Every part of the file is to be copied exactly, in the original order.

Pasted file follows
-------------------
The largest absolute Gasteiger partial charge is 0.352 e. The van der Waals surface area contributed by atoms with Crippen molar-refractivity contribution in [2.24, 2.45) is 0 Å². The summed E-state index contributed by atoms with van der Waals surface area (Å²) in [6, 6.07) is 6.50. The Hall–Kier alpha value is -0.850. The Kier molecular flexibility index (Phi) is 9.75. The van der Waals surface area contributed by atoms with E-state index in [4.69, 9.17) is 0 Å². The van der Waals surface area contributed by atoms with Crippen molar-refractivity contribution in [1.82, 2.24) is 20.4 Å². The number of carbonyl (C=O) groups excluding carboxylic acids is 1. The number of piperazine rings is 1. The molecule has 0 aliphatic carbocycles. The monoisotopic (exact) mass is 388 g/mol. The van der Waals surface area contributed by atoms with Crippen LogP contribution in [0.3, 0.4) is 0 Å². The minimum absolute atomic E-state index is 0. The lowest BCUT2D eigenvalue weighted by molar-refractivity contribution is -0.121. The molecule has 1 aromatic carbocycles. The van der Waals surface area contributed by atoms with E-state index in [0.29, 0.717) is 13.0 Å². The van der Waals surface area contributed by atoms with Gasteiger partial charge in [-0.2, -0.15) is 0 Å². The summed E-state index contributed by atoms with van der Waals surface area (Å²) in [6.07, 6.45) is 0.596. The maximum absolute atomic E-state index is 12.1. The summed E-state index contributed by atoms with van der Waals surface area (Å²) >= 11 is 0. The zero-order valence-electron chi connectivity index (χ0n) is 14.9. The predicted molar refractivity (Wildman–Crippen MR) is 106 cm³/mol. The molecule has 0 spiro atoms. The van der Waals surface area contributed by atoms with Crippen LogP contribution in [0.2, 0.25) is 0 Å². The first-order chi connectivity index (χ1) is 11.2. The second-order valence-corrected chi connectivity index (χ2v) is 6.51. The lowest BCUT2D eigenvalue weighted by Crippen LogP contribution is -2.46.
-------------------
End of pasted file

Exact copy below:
The largest absolute Gasteiger partial charge is 0.352 e. The van der Waals surface area contributed by atoms with Crippen molar-refractivity contribution in [2.24, 2.45) is 0 Å². The summed E-state index contributed by atoms with van der Waals surface area (Å²) in [6, 6.07) is 6.50. The Hall–Kier alpha value is -0.850. The Kier molecular flexibility index (Phi) is 9.75. The van der Waals surface area contributed by atoms with E-state index in [4.69, 9.17) is 0 Å². The van der Waals surface area contributed by atoms with Crippen molar-refractivity contribution in [1.82, 2.24) is 20.4 Å². The number of carbonyl (C=O) groups excluding carboxylic acids is 1. The number of piperazine rings is 1. The molecule has 0 aliphatic carbocycles. The monoisotopic (exact) mass is 388 g/mol. The van der Waals surface area contributed by atoms with Crippen LogP contribution in [0.3, 0.4) is 0 Å². The minimum absolute atomic E-state index is 0. The lowest BCUT2D eigenvalue weighted by molar-refractivity contribution is -0.121. The molecule has 1 aromatic carbocycles. The van der Waals surface area contributed by atoms with E-state index in [0.29, 0.717) is 13.0 Å². The van der Waals surface area contributed by atoms with Gasteiger partial charge in [-0.2, -0.15) is 0 Å². The summed E-state index contributed by atoms with van der Waals surface area (Å²) in [6.07, 6.45) is 0.596. The maximum absolute atomic E-state index is 12.1. The summed E-state index contributed by atoms with van der Waals surface area (Å²) >= 11 is 0. The zero-order valence-electron chi connectivity index (χ0n) is 14.9. The predicted molar refractivity (Wildman–Crippen MR) is 106 cm³/mol. The molecule has 0 spiro atoms. The van der Waals surface area contributed by atoms with Crippen LogP contribution in [0.2, 0.25) is 0 Å². The first-order chi connectivity index (χ1) is 11.2. The second-order valence-corrected chi connectivity index (χ2v) is 6.51. The lowest BCUT2D eigenvalue weighted by Crippen LogP contribution is -2.46.